Originally created 08/30/99

Wind hurts scores at Regions Cup finale



AIKEN -- Jason Martin's march to victory in the Palmetto Amateur wasn't triumphant, just acceptable.

"You take a win anyway you can," said the 21-year-old Martin, a resident of Lenoir, N.C., and a UNC-Greensboro golfer.

Martin, the overnight leader by one shot, slipped to a 4-over-par 75 in the final round at the Palmetto Golf Club. After striking for seven birdies in the second round, he bagged just two in the final one.

Thanks to opening rounds of 72-67, Martin finished at 1-over-par 214 for a two-shot victory in the season-concluding Regions Cup tournament. It came in Martin's first trip to Palmetto.

"I'm surprised no one made a charge, but it was tough out there," Martin said. "It was a little windy. A couple of the longer holes were into the wind. It's tough hitting long irons into the greens and making them stop."

Tell that to Mark Wagner of Statesville, N.C., and Mark Gaynor of Nells, Mich., who trailed Martin by one and two shots, respectively, entering the final round. Both shot 77.

"I thought I'd have to shoot at least even par or one over at worst for the day to win," Martin said.

Kris Hannah of Tallahassee, Fla., did make a move, but he was too far back to start with. Hannah, who begins his junior year today at Florida State, turned in his second straight 70. The problem was he was seven shots

behind Martin at the start of the day. An opening 76, which included two double bogeys, put Hannah in a catch-up mode.

"It usually takes me a while to get adjusted, not just to the course, but to the environment," said Hannah, who was making his Palmetto Amateur debut.

Hannah, the highest-finishing minority golfer in Palmetto Amateur history, tied for second place with North Augusta's Lance Jones and Furman golf coach Todd Satterfield of Greer, S.C. Jones and Satterfield shot 73.

It was the highest finish in a Regions Cup event for the 44-year-old Jones, who started playing on the circuit in 1992.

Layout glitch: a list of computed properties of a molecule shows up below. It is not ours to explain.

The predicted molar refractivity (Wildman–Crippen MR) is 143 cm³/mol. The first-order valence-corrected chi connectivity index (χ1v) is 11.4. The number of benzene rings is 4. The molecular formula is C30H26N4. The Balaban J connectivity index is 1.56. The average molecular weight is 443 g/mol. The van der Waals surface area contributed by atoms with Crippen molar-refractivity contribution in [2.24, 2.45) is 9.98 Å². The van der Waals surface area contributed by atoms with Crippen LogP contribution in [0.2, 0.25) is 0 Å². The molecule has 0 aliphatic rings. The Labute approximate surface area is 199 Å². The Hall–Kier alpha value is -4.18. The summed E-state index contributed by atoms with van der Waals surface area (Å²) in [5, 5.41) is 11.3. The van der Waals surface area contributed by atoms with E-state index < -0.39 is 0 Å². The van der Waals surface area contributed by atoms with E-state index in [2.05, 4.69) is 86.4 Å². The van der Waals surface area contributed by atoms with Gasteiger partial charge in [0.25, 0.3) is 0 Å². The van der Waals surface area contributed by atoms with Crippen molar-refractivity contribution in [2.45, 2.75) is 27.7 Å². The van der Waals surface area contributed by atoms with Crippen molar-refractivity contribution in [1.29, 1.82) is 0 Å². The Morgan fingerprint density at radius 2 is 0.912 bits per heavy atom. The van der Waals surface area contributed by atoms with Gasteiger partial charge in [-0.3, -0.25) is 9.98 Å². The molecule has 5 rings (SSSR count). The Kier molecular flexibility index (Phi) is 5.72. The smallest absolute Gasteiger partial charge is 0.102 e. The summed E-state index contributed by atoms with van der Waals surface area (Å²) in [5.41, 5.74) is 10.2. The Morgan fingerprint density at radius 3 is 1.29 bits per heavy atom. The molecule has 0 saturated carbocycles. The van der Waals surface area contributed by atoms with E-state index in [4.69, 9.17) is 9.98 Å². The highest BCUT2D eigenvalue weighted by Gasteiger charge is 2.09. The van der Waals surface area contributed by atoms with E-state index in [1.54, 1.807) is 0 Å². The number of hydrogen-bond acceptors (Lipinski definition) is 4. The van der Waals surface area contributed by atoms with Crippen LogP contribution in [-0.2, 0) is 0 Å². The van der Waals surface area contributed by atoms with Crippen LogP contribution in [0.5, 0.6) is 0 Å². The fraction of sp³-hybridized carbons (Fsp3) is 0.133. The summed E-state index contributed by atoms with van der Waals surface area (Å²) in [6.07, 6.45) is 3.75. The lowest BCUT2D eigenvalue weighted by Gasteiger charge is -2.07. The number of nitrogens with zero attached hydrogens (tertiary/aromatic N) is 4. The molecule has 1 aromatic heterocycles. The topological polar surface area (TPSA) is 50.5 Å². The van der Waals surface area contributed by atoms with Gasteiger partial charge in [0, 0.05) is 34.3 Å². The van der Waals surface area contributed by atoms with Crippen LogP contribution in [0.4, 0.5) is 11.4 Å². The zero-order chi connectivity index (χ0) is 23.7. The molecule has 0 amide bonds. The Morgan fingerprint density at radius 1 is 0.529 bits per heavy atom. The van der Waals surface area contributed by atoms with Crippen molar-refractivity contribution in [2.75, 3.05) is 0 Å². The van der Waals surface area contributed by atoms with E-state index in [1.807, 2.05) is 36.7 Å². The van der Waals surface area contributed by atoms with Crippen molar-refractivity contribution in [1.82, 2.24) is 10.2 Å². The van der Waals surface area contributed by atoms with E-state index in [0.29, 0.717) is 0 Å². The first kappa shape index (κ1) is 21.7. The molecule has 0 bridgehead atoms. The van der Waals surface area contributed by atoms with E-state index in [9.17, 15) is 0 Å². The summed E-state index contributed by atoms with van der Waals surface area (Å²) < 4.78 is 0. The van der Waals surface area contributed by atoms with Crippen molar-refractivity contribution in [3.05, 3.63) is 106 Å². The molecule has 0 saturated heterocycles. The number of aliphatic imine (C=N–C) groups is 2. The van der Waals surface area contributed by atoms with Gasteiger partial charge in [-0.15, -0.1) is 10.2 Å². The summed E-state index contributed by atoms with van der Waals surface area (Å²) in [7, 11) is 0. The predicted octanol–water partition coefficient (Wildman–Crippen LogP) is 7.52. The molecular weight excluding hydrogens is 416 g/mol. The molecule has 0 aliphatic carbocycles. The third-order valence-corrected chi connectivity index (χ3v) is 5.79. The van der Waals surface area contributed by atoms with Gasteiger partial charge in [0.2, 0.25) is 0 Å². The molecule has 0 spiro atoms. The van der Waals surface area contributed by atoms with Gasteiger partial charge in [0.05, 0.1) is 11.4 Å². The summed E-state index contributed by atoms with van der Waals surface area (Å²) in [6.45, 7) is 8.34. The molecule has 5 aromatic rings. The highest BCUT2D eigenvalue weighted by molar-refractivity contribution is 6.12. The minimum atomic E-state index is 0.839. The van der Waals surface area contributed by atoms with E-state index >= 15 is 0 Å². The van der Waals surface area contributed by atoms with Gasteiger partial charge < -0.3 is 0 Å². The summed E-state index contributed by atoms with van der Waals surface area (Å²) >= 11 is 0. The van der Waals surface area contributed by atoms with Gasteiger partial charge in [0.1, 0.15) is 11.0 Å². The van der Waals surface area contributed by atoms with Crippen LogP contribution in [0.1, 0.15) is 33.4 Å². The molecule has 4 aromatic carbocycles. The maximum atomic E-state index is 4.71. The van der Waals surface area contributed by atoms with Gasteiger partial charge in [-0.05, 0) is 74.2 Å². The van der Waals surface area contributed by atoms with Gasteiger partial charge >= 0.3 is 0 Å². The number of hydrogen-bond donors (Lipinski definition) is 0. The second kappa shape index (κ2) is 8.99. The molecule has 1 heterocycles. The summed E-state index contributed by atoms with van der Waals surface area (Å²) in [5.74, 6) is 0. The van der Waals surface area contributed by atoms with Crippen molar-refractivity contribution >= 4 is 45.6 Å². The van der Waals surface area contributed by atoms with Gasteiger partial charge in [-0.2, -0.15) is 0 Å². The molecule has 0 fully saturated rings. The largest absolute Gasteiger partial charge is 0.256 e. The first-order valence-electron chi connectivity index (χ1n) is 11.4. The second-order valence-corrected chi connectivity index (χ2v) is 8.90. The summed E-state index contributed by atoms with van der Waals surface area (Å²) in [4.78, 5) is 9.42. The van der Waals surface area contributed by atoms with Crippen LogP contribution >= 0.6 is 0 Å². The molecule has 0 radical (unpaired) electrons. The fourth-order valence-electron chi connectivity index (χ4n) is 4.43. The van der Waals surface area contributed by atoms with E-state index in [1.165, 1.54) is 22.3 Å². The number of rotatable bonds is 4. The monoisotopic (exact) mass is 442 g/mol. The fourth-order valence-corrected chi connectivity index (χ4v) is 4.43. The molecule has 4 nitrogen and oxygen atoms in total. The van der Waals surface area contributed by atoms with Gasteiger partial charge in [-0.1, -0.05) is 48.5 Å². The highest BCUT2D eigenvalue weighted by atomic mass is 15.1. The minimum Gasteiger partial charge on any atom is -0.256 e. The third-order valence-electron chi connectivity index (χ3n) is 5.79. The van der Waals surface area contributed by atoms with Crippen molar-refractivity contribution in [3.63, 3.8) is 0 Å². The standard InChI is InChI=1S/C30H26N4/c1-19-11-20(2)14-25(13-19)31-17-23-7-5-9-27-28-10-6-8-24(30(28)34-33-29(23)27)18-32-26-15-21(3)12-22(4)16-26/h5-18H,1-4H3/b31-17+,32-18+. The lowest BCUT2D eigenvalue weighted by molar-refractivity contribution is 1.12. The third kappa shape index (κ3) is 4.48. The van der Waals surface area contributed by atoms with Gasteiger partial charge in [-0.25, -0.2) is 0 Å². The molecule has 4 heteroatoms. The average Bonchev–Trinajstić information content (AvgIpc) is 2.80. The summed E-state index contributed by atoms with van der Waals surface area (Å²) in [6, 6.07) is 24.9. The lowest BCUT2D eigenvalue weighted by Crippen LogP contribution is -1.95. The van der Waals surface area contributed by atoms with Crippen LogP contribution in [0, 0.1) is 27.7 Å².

"It was hard to shoot a low score today because of the combination of the wind and the hard greens," Jones said.

If Jones had not lipped out a 30-foot birdie putt on the 17th hole and missed a 5-foot birdie try on No. 18, he would have been in a playoff with Martin. Jones still shot 1-under-par 35 on the back nine.

"It's a good way to end the season," Jones said. "It's always hard on the back nine with the pressure of the tournament. To shoot one under and have chances for birdies on the final two holes, I'm pleased."

One of Martin's five bogeys came on the 17th hole, where he three-putted.

"I gave some guys an opportunity to win that I shouldn't have," Martin said. "I hit a whole lot of solid shots, but I hit them in some tough places. There were some pins that were tough and tricky."

"I was probably a little surprised Jason didn't play as well as he's capable of today," Satterfield said.

The problem was Martin's putting. A day after he needed just 24 putts, Martin couldn't buy one Sunday.

"I was a little anxious, maybe," Martin said. "I had so much confidence from yesterday I was still trying to make everything. My stroke was a little quick with the longer putts. Sometimes I was leaving it short or rolling it by. You can't do that on these greens."

Last year, Michael Carlisle of Aiken won the tournament with a 7-under-par 206 total. Martin, who was three under par entering the final round, said he was hoping to match Carlisle's mark. As it turned out, Martin didn't even finish under par for the tournament.

"I hate shooting over par and winning the tournament," Martin said. "Michael Carlisle shot so well to win it last year. That's just how it goes sometimes."